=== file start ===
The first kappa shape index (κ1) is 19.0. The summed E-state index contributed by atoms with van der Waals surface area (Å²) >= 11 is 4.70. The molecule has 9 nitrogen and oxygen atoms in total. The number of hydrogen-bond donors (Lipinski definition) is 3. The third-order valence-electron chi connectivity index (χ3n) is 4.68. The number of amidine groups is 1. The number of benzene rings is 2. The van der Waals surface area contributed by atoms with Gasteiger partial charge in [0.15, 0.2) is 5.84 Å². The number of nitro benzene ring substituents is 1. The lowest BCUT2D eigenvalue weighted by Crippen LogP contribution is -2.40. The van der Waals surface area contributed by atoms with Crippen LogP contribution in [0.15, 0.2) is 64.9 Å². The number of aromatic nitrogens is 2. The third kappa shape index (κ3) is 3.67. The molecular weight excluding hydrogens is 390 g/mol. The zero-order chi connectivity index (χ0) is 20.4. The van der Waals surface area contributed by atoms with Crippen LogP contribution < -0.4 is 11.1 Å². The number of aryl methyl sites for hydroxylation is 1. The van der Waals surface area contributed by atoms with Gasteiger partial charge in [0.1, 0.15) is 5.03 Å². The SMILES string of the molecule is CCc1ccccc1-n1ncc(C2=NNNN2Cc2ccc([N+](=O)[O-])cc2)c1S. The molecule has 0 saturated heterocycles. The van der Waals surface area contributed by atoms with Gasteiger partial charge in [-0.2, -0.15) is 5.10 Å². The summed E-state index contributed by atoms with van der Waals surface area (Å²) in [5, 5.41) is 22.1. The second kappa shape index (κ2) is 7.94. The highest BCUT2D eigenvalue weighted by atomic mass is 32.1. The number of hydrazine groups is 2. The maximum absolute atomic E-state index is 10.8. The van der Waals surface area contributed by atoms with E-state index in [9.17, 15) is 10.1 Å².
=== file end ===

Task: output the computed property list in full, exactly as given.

The first kappa shape index (κ1) is 19.0. The summed E-state index contributed by atoms with van der Waals surface area (Å²) >= 11 is 4.70. The molecule has 9 nitrogen and oxygen atoms in total. The number of hydrogen-bond donors (Lipinski definition) is 3. The third-order valence-electron chi connectivity index (χ3n) is 4.68. The number of amidine groups is 1. The number of benzene rings is 2. The van der Waals surface area contributed by atoms with Gasteiger partial charge in [0.15, 0.2) is 5.84 Å². The number of nitro benzene ring substituents is 1. The lowest BCUT2D eigenvalue weighted by Crippen LogP contribution is -2.40. The van der Waals surface area contributed by atoms with Crippen LogP contribution in [0.15, 0.2) is 64.9 Å². The number of aromatic nitrogens is 2. The third kappa shape index (κ3) is 3.67. The molecular weight excluding hydrogens is 390 g/mol. The zero-order chi connectivity index (χ0) is 20.4. The van der Waals surface area contributed by atoms with Crippen LogP contribution < -0.4 is 11.1 Å². The number of aryl methyl sites for hydroxylation is 1. The van der Waals surface area contributed by atoms with Gasteiger partial charge in [0.1, 0.15) is 5.03 Å². The SMILES string of the molecule is CCc1ccccc1-n1ncc(C2=NNNN2Cc2ccc([N+](=O)[O-])cc2)c1S. The molecule has 0 saturated heterocycles. The van der Waals surface area contributed by atoms with Gasteiger partial charge in [-0.2, -0.15) is 5.10 Å². The summed E-state index contributed by atoms with van der Waals surface area (Å²) in [5, 5.41) is 22.1. The second kappa shape index (κ2) is 7.94. The highest BCUT2D eigenvalue weighted by atomic mass is 32.1. The number of hydrazine groups is 2. The maximum absolute atomic E-state index is 10.8. The van der Waals surface area contributed by atoms with E-state index in [9.17, 15) is 10.1 Å².